Enduring Charm LLC

Clapboard Siding Repair


Step one--all the old siding is removed.  There was not a stitch of insulation or any other protection for the house originally installed other than the clapboards themselves.  Notice the makeshift "studs" in between the posts.


Insulation is added to all the open bays, which will greatly enhance the warmth of the rooms inside.  The rest of the house already had foam insulation installed.  


Felt paper is applied over the insulation for protection.  If the entire house were being re-sided plywood sheathing would be the right thing to do, but that step requires replacement of exterior trim too.  


The new cedar clapboards are installed over the felt paper.


The spacing of the new clapboards follows the original and idiosyncratic spacing of the old siding.  It varies between 4 1/2 to 6 inch exposure.  There is no rhyme or reason to it, but that is part of the charm.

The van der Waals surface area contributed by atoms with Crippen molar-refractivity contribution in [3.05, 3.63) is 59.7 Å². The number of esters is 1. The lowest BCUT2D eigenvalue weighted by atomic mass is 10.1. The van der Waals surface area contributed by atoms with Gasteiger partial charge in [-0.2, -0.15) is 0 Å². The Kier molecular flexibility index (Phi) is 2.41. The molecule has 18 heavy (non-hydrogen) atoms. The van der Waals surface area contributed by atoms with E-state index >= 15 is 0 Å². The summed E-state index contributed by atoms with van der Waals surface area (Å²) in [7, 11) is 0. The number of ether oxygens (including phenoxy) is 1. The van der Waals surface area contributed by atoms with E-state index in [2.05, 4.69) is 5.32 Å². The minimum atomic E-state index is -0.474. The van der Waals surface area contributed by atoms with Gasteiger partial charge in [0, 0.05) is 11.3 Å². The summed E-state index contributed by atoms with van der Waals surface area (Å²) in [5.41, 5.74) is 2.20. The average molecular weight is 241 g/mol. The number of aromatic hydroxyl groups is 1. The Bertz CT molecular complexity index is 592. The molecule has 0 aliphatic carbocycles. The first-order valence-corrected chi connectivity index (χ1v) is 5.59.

This window sill is a goner.  


To repair the sill, it is first cut out and removed.  


The old nails and debris are cleaned out.


Finally, a new window sill is installed.



My clients live in an 1830's post and beam home, with wood clapboard siding applied directly to the frame and lots of honest character.

One section of clapboards on an exterior wall had seen better days and the decision was made to replace the entire section.

During the process insulation and 30# felt paper was added to keep the cold out and a rotted window sill was replaced.

These pictures represent an opportunity to see how a typical old timber-framed structure was built.

--John Painter, Owner